U.S. debt default would make big impact on local economy

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(ABC 6 News) – As the United States quickly approaches the June 1 deadline to strike a deal on the debt limit, finance officials are warning the President and congressional leaders that time is running out.

Negotiations are ongoing between President Biden and House Speaker Kevin McCarthy and, as of Tuesday, there are signs of progress. Meanwhile, the President says he plans to cut his upcoming meetings with G7 leaders short so he can be back in time for any final negotiations.

Republicans want to see spending cuts in exchange for agreeing to lifting the debt limit – targeting federal food stamps and Medicaid programs. But democrats are calling that proposal “a non-starter.” And as the American, and possibly the global economy hangs in the balance, what would a default mean for our local economy?

These closed-door conversations in Washington can feel really far away, but if lawmakers don’t raise the debt ceiling, It’s the working people and the people living paycheck to paycheck that will suffer the most, according to economic experts.

“It looks like a bad situation this time,” said Dennis Lawler, economics professor at Rochester Community and Technical College.

Local exerts are saying the impact could be catastrophic.

The U.S. has never defaulted on its debt before, and a default now could send shockwaves through the global economy – potentially lowering the value of the American dollar.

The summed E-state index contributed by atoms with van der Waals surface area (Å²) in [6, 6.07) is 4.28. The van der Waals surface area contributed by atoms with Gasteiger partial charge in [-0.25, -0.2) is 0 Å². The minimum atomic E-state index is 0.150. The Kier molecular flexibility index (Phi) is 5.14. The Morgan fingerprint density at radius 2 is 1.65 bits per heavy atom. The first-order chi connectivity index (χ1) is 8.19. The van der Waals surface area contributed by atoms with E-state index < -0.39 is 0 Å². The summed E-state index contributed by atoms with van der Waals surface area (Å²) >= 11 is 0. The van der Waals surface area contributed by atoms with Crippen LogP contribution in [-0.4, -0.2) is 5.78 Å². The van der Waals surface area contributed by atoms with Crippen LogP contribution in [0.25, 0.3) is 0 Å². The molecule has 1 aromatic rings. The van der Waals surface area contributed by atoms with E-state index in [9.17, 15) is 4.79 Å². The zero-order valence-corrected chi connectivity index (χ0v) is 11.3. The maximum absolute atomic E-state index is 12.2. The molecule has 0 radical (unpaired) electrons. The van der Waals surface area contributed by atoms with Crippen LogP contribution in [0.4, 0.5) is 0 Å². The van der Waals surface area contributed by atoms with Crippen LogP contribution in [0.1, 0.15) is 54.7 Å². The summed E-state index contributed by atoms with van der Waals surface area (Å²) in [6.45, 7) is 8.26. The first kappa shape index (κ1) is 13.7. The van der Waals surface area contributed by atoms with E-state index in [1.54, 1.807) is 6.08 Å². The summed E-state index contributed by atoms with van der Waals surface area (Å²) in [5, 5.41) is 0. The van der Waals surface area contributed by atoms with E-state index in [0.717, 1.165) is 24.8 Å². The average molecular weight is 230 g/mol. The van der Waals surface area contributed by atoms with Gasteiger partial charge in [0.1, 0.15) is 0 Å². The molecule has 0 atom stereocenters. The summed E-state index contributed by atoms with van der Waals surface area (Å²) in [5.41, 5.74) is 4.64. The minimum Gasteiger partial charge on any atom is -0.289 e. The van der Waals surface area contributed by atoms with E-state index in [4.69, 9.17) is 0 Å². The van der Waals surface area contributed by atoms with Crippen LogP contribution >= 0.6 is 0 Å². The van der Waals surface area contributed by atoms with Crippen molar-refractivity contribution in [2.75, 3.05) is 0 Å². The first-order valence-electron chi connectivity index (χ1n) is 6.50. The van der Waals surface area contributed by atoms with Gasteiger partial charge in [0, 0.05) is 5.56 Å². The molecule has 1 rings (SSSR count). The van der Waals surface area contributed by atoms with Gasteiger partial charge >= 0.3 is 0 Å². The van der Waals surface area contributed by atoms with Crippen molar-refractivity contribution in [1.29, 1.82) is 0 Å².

According to Lawler, similar to a credit card, banks and other foreign economies would view the U.S. as having bad credit.

“If we’re not seen as reliable anymore, people will not want to bring their money into the United States and will instead take it out,” Lawler said.

This would trickle down all the way to Southeast Minnesota because businesses, large and small, will have to pay more to get loans. That means businesses have less money, which means firing more workers.

Lawler estimates if we default June 1, there would be widespread layoffs by the middle of the month.

“We’d all be poorer. That’s the point of this…the danger of the default.”

Federal Assistance such as unemployment, SNAP and Social Security would be delayed or cut off. And local federal employees could miss out on paychecks. That’s everyone from U.S. Customs and Border Patrol at the Rochester International Airport, to the Federal Medical Center.